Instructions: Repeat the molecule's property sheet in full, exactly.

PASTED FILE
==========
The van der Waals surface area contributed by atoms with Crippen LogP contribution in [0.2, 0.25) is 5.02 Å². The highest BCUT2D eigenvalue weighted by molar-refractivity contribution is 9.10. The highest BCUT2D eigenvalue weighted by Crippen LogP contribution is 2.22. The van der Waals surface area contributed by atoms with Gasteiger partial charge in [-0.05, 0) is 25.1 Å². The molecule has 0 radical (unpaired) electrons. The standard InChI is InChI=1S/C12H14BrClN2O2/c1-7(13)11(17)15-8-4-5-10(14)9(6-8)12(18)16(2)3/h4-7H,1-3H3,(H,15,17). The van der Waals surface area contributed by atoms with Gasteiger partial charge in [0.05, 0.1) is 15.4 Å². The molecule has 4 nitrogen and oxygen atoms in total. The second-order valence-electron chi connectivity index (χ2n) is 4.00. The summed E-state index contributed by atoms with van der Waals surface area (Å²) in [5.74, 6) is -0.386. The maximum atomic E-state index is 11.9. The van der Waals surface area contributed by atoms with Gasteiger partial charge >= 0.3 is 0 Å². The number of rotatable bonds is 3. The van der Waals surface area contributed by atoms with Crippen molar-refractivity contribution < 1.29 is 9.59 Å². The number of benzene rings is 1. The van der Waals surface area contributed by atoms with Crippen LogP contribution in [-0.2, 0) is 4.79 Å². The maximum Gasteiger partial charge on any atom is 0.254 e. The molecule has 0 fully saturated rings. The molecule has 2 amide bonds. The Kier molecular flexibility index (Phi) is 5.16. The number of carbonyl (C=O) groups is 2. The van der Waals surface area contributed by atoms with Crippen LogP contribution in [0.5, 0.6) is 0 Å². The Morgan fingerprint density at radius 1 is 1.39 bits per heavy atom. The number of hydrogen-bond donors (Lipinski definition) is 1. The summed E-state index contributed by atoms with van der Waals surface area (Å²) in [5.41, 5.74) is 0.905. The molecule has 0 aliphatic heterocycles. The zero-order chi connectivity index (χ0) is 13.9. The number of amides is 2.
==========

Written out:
The van der Waals surface area contributed by atoms with Crippen LogP contribution in [0.2, 0.25) is 5.02 Å². The highest BCUT2D eigenvalue weighted by molar-refractivity contribution is 9.10. The highest BCUT2D eigenvalue weighted by Crippen LogP contribution is 2.22. The van der Waals surface area contributed by atoms with Gasteiger partial charge in [-0.05, 0) is 25.1 Å². The molecule has 0 radical (unpaired) electrons. The standard InChI is InChI=1S/C12H14BrClN2O2/c1-7(13)11(17)15-8-4-5-10(14)9(6-8)12(18)16(2)3/h4-7H,1-3H3,(H,15,17). The van der Waals surface area contributed by atoms with Gasteiger partial charge in [0.05, 0.1) is 15.4 Å². The molecule has 4 nitrogen and oxygen atoms in total. The second-order valence-electron chi connectivity index (χ2n) is 4.00. The summed E-state index contributed by atoms with van der Waals surface area (Å²) in [5.74, 6) is -0.386. The maximum atomic E-state index is 11.9. The van der Waals surface area contributed by atoms with Gasteiger partial charge >= 0.3 is 0 Å². The number of rotatable bonds is 3. The van der Waals surface area contributed by atoms with Crippen molar-refractivity contribution < 1.29 is 9.59 Å². The number of benzene rings is 1. The van der Waals surface area contributed by atoms with Crippen LogP contribution in [-0.2, 0) is 4.79 Å². The maximum Gasteiger partial charge on any atom is 0.254 e. The molecule has 0 fully saturated rings. The molecule has 2 amide bonds. The Kier molecular flexibility index (Phi) is 5.16. The number of carbonyl (C=O) groups is 2. The van der Waals surface area contributed by atoms with Crippen LogP contribution in [0.5, 0.6) is 0 Å². The Morgan fingerprint density at radius 1 is 1.39 bits per heavy atom. The number of hydrogen-bond donors (Lipinski definition) is 1. The summed E-state index contributed by atoms with van der Waals surface area (Å²) in [5.41, 5.74) is 0.905. The molecule has 0 aliphatic heterocycles. The zero-order chi connectivity index (χ0) is 13.9. The number of amides is 2.